By now you have most likely heard of the new “3.8% tax” also known as the “net investment income tax”, “unearned income Medicare contribution tax” or “Medicare surtax”. No matter what it is called, it is important to understand the specifics of this new tax.
The Medicare surtax applies to income earned from January 1, 2013 and will therefore not impact your 2012 tax return.
Does the New Surtax Apply to you?
The Medicare surtax applies to individuals, estates, and certain trusts. For individuals, it applies to joint filers or those filing as surviving spouse with a modified adjusted gross income (MAGI) over $250,000, single filers or those filing as head of household with a MAGI over $200,000, and married filing separate filers with a MAGI over $125,000.
Considerations for Calculating Net Investment Income (NII)
The Medicare surtax applies to net investment income (NII). Examples of NII are interest, dividends, capital gains, rents, royalties, non-qualified annuities, income from businesses involved with the trading of financial instruments and commodities, and passive income (net of profits and losses). Please note that NII also includes gain from the sale of your personal residence that is in excess of $250,000 for a single taxpayer or $500,000 for married filing joint taxpayers. In addition, the interest, dividends, and capital gains of your children may be included in your NII calculation if they are subject to the kiddie tax.
Income that is not considered NII includes wages, unemployment compensation, operating income from a non-passive business, social security benefits, alimony, tax exempt interest, self employment income, and distributions from certain qualified plans (such as distributions from an IRA account).
The income subject to the surtax may be offset by certain allocable expenses such as investment interest expense, investment advisory fees, brokerage fees, expenses related to rental and royalty income, and state and local taxes.
The tax is calculated on the lesser of 1) the net investment income (NII) or 2) the excess of modified adjusted gross income (MAGI) over the thresholds listed above. The tax rate is 3.8% of the lower amount.
Here are a few examples of how the Medicare surtax is calculated:
Example #1. Taxpayers, married filing joint, have wages of $210,000 with $15,000 of dividends and capital gains. Taxpayers’ modified adjusted gross income is $225,000, which is less than the $250,000 threshold. Taxpayers are not subject to the Medicare surtax.
Example #2. Taxpayers, married filing joint, have wages of $210,000 with $55,000 of dividends and capital gains. Taxpayers’ modified adjusted gross income is $265,000. The taxpayers’ have exceeded the threshold by $15,000 and have net investment income of $55,000. The Medicare surtax would be based on the lesser of the two, and would be $570 ($15,000 x 3.8%).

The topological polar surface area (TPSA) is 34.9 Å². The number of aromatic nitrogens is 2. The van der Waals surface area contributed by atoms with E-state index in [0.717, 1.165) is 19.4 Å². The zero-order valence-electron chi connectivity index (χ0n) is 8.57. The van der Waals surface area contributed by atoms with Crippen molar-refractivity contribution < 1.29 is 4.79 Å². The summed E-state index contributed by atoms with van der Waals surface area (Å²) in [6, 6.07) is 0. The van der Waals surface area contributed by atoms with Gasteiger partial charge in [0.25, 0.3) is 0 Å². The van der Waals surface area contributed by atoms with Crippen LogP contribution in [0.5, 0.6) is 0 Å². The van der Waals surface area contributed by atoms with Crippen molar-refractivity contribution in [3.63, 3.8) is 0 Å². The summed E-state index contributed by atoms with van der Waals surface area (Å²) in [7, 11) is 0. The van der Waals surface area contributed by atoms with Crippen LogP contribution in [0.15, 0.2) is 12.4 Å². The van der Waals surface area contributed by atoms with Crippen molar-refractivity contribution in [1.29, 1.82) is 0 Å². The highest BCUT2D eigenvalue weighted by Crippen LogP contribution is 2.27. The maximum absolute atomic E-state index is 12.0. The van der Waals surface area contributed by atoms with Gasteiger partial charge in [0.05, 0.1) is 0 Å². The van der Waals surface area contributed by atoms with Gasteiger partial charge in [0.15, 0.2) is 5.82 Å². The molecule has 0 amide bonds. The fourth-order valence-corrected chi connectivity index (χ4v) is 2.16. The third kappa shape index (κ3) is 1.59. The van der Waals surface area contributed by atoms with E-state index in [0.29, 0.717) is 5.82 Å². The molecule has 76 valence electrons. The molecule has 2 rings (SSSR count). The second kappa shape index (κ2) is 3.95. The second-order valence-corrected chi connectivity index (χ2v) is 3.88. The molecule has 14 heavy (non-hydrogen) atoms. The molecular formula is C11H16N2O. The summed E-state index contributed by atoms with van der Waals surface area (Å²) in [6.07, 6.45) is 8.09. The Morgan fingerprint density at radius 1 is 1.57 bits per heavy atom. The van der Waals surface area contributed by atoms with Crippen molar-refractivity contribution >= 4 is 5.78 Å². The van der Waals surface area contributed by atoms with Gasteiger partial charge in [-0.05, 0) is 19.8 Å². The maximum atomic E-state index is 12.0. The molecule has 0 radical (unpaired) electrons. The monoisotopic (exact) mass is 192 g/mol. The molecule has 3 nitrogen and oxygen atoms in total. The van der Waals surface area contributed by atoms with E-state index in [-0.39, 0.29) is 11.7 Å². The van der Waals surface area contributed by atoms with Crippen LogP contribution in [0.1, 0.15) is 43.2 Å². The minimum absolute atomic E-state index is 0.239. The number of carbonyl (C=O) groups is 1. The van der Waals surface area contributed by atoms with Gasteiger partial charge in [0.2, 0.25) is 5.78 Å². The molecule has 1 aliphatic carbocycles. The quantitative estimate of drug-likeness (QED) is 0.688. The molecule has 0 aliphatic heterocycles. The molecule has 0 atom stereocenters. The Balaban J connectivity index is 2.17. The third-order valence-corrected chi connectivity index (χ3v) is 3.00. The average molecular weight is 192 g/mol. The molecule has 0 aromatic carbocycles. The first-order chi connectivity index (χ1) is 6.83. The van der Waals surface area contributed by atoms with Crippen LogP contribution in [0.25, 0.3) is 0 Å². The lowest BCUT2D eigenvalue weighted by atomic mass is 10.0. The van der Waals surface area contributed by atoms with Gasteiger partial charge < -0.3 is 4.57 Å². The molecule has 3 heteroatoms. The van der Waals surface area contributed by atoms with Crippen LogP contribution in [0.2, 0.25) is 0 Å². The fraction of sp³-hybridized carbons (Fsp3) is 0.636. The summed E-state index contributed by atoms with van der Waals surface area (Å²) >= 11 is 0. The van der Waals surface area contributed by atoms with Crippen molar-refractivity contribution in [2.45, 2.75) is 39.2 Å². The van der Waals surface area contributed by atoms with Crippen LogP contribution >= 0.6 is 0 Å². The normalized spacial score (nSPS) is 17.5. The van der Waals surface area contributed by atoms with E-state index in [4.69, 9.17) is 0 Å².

Example #3. Taxpayers, married filing joint, have wages of $300,000 with $55,000 of dividends and capital gains. Taxpayers’ modified adjusted gross income is $355,000. The taxpayers’ have exceeded the threshold by $105,000 and have net investment income of $55,000. The Medicare surtax would be based on the lesser of the two, and would be is $2,090 ($55,000 x 3.8%).
Take Advantage of Planning Opportunities
There are some planning opportunities to help reduce the impact of the Medicare surtax. One opportunity is to review your investment portfolio for the allocation between taxable and tax-exempt bonds. Interest on corporate bonds is considered NII and could be subject to the Medicare surtax. Interest on tax-exempt bonds are not considered NII and would not be subject to the Medicare surtax. Of course, the after-tax return on any investment must be taken into consideration to determine the best decision for your overall portfolio. Another planning opportunity would be using installment sales to help allocate investment income between different years and possibly avoid the Medicare surtax depending upon the total NII for each year.
The new Medicare surtax can become quite complicated. Since the Medicare surtax should be factored into your quarterly estimated tax payments for 2013, it is important to understand the new tax and the planning opportunities associated with it. Your service team at DGC can help you navigate this new surtax. Please contact us to set up a meeting to discuss how the Medicare surtax will impact you.